‘I’ll never die, because I’m immortal,” sings Ozzy Osbourne on the second track of his 13th solo album. It’s not the last time Patient Number 9 mentions cheating death: “I’m coming out of my grave … you’re going to see my face,” he sings on No Escape from Now, while One of Those Days has him “killing myself – but I never die”. You could say all this seems par for the course, more of the supernatural hokum that has been part of the Ozzy Osbourne brand since Black Sabbath first appeared. There’s a lot of said hokum here, albeit with its tongue more obviously lodged in its cheek than it was 50 odd years ago: Patient Number 9 is an album that comes decorated with pantomime villain cackles, grown men’s voices crying “Mummy! Mummy!” in fear and what sounds like the bad guy in a campy horror flick shouting, “Somebody stop me!” A song that mentions decomposition, meanwhile, concludes with the words, “I loike worms,” in a thick Brummie accent.
You can understand why Osbourne might be preoccupied with cheating death or rising from the grave in 2022. It’s not just that he has been plagued by health problems in recent years – Parkinson’s disease and surgeries after a fall at home and to combat nerve pain among them – it’s that every project Osbourne has involved himself in recently has had an air of finality about it. A farewell tour, a reunion album with Black Sabbath motivated by concluding his career with the band “in the right way”, a subsequent Sabbath tour called The End: even Osbourne’s last solo album, 2020’s Ordinary Man, was reviewed as if it was his last. But here he is, two years on and reunited with Ordinary Man producer Andrew Watt, who’s audibly a fan and thoroughly enjoying himself, slathering on the Planet Caravan-esque vocal effects during No Escape from Now and getting Eric Clapton to play on One of Those Days in a wah-pedal heavy style that’s, thrillingly, closer to his work with Cream than his solo oeuvre.
Clapton is part of an all-star supporting cast: Tony Iommi, Jeff Beck, Osbourne’s longstanding guitarist Zakk Wylde, Josh Homme, Pearl Jam’s Mike McCready, and the late Taylor Hawkins. The sound of the album, meanwhile, manages to be current – there’s a daringly glaring use of Auto-Tune here and there – while flicking skilfully between Sabbath-esque sludge, the glossier pop-metal of Osbourne’s 80s albums Bark at the Moon and The Ultimate Sin and the odd intriguing detour, most notably the string-laden A Thousand Shades, which delves into Osbourne’s lifelong Beatles fandom. The songs are tightly written even when their structure tends to the episodic or their tempos shift gear. They’re also finely balanced, the choruses big and bold enough to attract attention but not overshadow the main attraction’s essential essence. Osbourne’s bleakly desperate wail is front and centre, his lyrical preoccupations intact: as well as the occult, there’s a lot about mental illness – “They tell you you’re insane, do you believe their lies?”– and a light sprinkling of War Pigs-y stuff about the futility of conflict and the evil of those in power: “a circus of madmen running the show”, “destruction never leads to change”. Occasionally, you wonder if the lyrics might not be rooted in Osbourne’s medical travails: it doesn’t seem beyond the realms of possibility that Evil Shuffle’s “madman living inside me” that “won’t let me go” is inspired by his experience of Parkinson’s.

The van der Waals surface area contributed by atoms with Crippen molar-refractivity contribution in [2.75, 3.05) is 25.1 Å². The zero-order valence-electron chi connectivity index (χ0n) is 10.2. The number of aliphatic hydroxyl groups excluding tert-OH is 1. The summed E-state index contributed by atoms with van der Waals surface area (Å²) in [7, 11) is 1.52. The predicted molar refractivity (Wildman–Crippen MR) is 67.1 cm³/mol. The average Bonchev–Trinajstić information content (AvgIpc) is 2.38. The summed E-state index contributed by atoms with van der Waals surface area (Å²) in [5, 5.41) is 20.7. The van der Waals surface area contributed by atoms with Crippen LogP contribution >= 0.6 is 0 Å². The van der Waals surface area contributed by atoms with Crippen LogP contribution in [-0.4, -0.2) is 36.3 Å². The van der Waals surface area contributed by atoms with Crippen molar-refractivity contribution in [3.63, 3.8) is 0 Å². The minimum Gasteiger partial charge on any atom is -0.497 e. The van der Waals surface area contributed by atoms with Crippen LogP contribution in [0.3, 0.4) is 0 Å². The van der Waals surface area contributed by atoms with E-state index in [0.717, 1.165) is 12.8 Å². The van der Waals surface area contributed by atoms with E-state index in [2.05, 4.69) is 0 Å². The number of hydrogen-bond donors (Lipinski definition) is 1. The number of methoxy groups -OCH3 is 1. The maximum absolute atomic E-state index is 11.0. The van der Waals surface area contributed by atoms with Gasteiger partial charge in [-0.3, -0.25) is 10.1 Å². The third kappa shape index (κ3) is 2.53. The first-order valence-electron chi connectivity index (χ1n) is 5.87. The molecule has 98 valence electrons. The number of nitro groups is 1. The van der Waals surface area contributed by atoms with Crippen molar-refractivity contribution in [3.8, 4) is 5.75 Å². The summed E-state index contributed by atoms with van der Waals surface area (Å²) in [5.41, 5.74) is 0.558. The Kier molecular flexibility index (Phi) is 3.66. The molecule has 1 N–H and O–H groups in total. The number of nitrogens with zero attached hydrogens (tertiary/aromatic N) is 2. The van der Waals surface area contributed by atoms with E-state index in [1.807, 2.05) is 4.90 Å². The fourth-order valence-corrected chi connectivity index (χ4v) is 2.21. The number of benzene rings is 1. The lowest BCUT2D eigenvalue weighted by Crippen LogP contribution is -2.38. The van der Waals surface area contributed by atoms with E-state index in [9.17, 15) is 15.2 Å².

And occasionally the lyrics boggle the mind, which brings us to Degradation Rules, musically the album’s highlight: it features Iommi and, like Damaged Soul from Black Sabbath’s final album 13, peers past that band’s “godfathers of metal” tag to their roots as a kind of warped, heavy blues-rock band. It’s also a song on which Osbourne counsels his listeners against the dangers of excessive wanking. When he starts wailing about “masturbating fools” you initially think it’s a metaphor, perhaps for self-interested politicians – maybe the masturbating fools are in league with the circus of madmen running the show – but no: he’s literally talking about people who can’t stop masturbating. “The hand that feeds you also turns you blind,” he warns. Not that old chestnut.
By way of contrast, Patient Number 9 draws to a close with God Only Knows, a beautiful stadium rock ballad that features Osbourne contemplating his own mortality in terms that are alternately starkly affecting – “I don’t know if I’ll make it, but I’m giving up control” – and theatrical: “It’s better to burn in hell than fade away,” he sings, a perfectly Ozzy-esque retooling of the old Neil Young lyric that ended up part of Kurt Cobain’s suicide note. It’s tempting to say it sounds like an elegiac farewell, and that the album it concludes would be a fine way to say goodbye. But then again, we’ve been there before with Osbourne, several times.
This week Alexis listened to
Maha – Orkos
The latest fruits of the Habibi Funk label’s relentless crate digging in north Africa and the Middle East: writhingly funky, high-camp disco from late 70s Egypt.